The issues are crucial not just for our economy as a whole but for insurers, in particular, because they are such large investors in securities offered by major financial institutions. The investments generate a high percentage of the insurance industry’s operating profits but expose it to catastrophic losses. For instance, in mortgage-backed securities, insurers hold more than $900 billion in commercial and multifamily real estate mortgages, according to the Mortgage Bankers Association’s Q4 2013 report. (That’s $343 billion in commercial and multifamily mortgage debt plus $567 billion in commercial mortgage-backed securities, collateralized debt obligations and asset-backed securities.) The Federal Reserve tallies life insurance companies’ holdings of residential mortgage-backed securities (RMBS) at $365 billion as of the end of the first quarter, 2014.

In that wonderfully well-acted hearing, Sen. Warren asked Chairwoman Yellen if JPMorgan could sell its assets without disrupting the economy and impelling a taxpayer bailout. Warren also asked: Where are those reports the Fed is to provide annually?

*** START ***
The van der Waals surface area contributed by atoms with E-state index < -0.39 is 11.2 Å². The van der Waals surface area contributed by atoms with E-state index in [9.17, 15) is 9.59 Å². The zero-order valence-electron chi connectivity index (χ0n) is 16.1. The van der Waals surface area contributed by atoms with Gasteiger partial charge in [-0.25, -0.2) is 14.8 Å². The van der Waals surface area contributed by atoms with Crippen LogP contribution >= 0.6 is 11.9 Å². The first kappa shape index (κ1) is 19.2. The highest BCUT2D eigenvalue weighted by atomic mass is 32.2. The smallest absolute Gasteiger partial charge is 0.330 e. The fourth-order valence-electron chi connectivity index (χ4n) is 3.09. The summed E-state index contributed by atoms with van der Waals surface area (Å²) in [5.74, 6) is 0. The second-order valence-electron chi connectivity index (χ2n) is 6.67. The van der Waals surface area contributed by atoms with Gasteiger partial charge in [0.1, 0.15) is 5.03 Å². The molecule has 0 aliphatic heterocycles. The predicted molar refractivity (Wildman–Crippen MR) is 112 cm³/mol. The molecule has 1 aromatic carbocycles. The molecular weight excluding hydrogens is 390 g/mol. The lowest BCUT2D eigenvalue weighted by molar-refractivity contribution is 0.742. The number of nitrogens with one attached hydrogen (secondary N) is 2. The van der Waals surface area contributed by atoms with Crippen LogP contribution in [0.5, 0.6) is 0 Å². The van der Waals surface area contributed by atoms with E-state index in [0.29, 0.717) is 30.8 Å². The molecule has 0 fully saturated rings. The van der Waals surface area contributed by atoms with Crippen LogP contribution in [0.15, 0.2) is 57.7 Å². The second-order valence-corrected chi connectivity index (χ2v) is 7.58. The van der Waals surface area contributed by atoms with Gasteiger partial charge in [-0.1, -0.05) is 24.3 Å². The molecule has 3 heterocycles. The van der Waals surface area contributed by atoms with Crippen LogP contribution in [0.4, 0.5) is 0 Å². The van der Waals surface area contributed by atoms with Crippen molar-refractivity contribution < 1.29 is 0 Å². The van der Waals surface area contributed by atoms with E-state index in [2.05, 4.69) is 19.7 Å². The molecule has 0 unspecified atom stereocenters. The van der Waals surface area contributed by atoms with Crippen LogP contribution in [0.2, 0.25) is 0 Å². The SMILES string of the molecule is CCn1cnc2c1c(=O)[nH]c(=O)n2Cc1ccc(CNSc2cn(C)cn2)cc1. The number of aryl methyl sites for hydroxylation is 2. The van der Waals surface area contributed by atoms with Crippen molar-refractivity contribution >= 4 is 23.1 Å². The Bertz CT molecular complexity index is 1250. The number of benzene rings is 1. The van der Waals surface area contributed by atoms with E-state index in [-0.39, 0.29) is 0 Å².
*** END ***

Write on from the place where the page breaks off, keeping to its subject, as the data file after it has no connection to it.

Warren was raising a key question: Is the Fed forbearing, being lenient on JPMorgan and other huge financial institutions?

Congress enacted Dodd-Frank in July 2010, and this March the Federal Reserve Board published 100 pages of rules and regulations implementing Section 165. That is a gap of 33 months. Congress has yet to see any Federal Reserve reports, but for a wholly lacking 35-page document, Warren asserts.

It’s possible that market administration is so complicated that it simply takes inordinately long to articulate and implement regulation and to report outcomes to Congress and the public. But the Warren-Yellen exchange revealed vastly more, specifically what appears to be a Federal Reserve policy to forbear on implementing its statutory obligations under Dodd Frank 165 in connection with JP Morgan and orderly resolution.